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Date [ 2013-02-05, 11:00 ]

How to taste Malaysian favourites without actually going there.

(Kuala Lumpur=koreanpress) by Ramani = If you are a visitor in Singapore or a Singaporean but do  not have the chance to hop over the Causeway for a Malaysian treat, not to worry. You know that old saying – ‘If Mohd. cannot go to the mountain, then the mountain must come to Mohd.”

So then, just make a beeline to Resorts World Sentosa. They have set up the Malaysian Food Street there. Just like pre-war Malaya, the ubiquitous old Chinese shophouses straddle the street.  Old advertisements in Malay. Actual street signs of Kuala Lumpur and an old parked rickshaw add to the ambiance. It sets just the right mood for the hawker fare of Malaysia

The RWS spokeperson informed, ” We currently have more than 60 F& B outlets offering the world’s best cuisines in one destination, fitting every taste buds and budget. With the opening of the Malaysian Food Street, we have further not only enhanced the extensive food and beverage offerings but also have offered something unique to visitors of RWS. We will be looking at way to update MFS from time to time.”

 “Since opening on January 12th this year, Malaysian Food Street has received positive reviews on its authentic food offerings and nostalgic ambience. It sees an average of more than 33,000 guests walking through its doors in a week,” Tan further revealed.

Malaysian visitors may wonder, “Why Malaysia? After all Singapore too has the same type of foods, from Chicken Rice to Satay and more.”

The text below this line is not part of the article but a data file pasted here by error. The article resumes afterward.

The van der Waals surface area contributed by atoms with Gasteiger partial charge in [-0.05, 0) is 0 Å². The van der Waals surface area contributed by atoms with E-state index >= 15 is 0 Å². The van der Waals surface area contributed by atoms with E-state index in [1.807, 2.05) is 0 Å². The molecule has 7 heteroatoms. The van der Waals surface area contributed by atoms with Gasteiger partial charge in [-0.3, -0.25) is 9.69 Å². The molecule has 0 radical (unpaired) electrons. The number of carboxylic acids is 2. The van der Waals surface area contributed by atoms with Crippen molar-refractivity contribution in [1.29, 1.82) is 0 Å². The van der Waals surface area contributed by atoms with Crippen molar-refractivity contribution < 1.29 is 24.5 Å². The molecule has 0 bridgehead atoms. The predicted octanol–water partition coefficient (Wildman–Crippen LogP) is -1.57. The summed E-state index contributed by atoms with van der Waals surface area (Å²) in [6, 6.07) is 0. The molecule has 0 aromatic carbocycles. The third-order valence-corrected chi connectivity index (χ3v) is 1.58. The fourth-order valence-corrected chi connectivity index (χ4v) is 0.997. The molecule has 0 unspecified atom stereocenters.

The answer Tan gave was,”Malaysia is a food haven, with many Singaporeans travelling miles just to taste some of the best dishes Malaysia has to offer. We’ve consolidated this and have a few famous hawkers, offering their family traditions and heritage under one roof.”

Chicken Rice, Curry Laksa, Char Kway Teow, Satay or Yong Tow Foo. The Hokkien noodles come with quite big juicy prawns, the roti prata is accompanied with a bowl of rich, spicy chicken curry -– they are all here. Some with slight differences from what is found in Singapore. Kuala Lumpur’s wantan has thicker and darker sauce than its Singapore counterpart.  Food prices range between S$4 to S$5 and some would consider this to be more pricey than the average Singapore hawker fare. But this is still a steal when you consider how well portioned the dishes are and with that special Malaysian flavor, worth every Singaporean cent. 

And no meal would be complete without the drinks – top of the list of course is Teh Tarik, unique to Malaysia and the frothier the better! It is all in the art of pulling the tea up and bringing it down to the koleh (mug)!

Tan adds,”The hawkers at MFS prepare dishes that they know best. There is additional capacity at MFS, so we’ll be looking to refresh offerings from time to time like the new Penang Assam Laksa stall that started operations last October.”

The street officially opened in January this year. But a lot of ground work was done before that. Eight months to be precise, when some of the lucky staff of Resorts World Sentosa had the enviable task of eating themselves across Malaysia. Or rather hitting the cities of Melaka, Kuala Lumpur, Ipoh and that food paradise – Penang!